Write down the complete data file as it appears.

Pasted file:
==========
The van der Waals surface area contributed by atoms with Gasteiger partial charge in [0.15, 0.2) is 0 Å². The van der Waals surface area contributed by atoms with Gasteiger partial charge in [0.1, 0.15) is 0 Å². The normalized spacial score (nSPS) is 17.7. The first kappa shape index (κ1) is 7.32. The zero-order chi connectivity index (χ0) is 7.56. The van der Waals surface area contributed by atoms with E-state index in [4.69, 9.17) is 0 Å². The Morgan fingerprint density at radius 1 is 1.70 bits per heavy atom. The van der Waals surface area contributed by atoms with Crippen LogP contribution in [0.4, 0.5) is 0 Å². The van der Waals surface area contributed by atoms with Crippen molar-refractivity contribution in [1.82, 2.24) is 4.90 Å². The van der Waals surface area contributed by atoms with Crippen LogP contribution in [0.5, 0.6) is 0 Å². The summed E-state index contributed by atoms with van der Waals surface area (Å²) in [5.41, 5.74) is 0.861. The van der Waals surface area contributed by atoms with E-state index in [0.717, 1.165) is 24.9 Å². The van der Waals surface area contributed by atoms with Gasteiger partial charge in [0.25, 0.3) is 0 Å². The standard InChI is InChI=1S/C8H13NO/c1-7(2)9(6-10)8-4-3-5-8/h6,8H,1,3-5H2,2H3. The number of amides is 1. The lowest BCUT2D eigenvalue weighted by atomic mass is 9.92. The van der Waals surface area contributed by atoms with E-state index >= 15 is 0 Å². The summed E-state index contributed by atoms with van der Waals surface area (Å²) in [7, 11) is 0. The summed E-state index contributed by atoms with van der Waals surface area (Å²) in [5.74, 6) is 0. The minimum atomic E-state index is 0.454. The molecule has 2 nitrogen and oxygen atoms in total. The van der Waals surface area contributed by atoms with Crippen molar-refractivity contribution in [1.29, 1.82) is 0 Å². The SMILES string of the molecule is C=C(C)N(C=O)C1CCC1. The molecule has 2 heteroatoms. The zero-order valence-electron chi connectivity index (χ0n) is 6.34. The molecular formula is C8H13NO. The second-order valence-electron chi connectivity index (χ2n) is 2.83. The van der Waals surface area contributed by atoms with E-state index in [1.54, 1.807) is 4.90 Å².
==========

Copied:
The van der Waals surface area contributed by atoms with Gasteiger partial charge in [0.15, 0.2) is 0 Å². The van der Waals surface area contributed by atoms with Gasteiger partial charge in [0.1, 0.15) is 0 Å². The normalized spacial score (nSPS) is 17.7. The first kappa shape index (κ1) is 7.32. The zero-order chi connectivity index (χ0) is 7.56. The van der Waals surface area contributed by atoms with E-state index in [4.69, 9.17) is 0 Å². The Morgan fingerprint density at radius 1 is 1.70 bits per heavy atom. The van der Waals surface area contributed by atoms with Crippen LogP contribution in [0.4, 0.5) is 0 Å². The van der Waals surface area contributed by atoms with Crippen molar-refractivity contribution in [1.82, 2.24) is 4.90 Å². The van der Waals surface area contributed by atoms with Crippen LogP contribution in [0.5, 0.6) is 0 Å². The summed E-state index contributed by atoms with van der Waals surface area (Å²) in [5.41, 5.74) is 0.861. The van der Waals surface area contributed by atoms with E-state index in [0.717, 1.165) is 24.9 Å². The van der Waals surface area contributed by atoms with Gasteiger partial charge in [0.25, 0.3) is 0 Å². The standard InChI is InChI=1S/C8H13NO/c1-7(2)9(6-10)8-4-3-5-8/h6,8H,1,3-5H2,2H3. The number of amides is 1. The lowest BCUT2D eigenvalue weighted by atomic mass is 9.92. The van der Waals surface area contributed by atoms with E-state index >= 15 is 0 Å². The summed E-state index contributed by atoms with van der Waals surface area (Å²) in [7, 11) is 0. The summed E-state index contributed by atoms with van der Waals surface area (Å²) in [5.74, 6) is 0. The minimum atomic E-state index is 0.454. The molecule has 2 nitrogen and oxygen atoms in total. The van der Waals surface area contributed by atoms with Crippen molar-refractivity contribution in [1.29, 1.82) is 0 Å². The SMILES string of the molecule is C=C(C)N(C=O)C1CCC1. The molecule has 2 heteroatoms. The zero-order valence-electron chi connectivity index (χ0n) is 6.34. The molecular formula is C8H13NO. The second-order valence-electron chi connectivity index (χ2n) is 2.83. The van der Waals surface area contributed by atoms with E-state index in [1.54, 1.807) is 4.90 Å².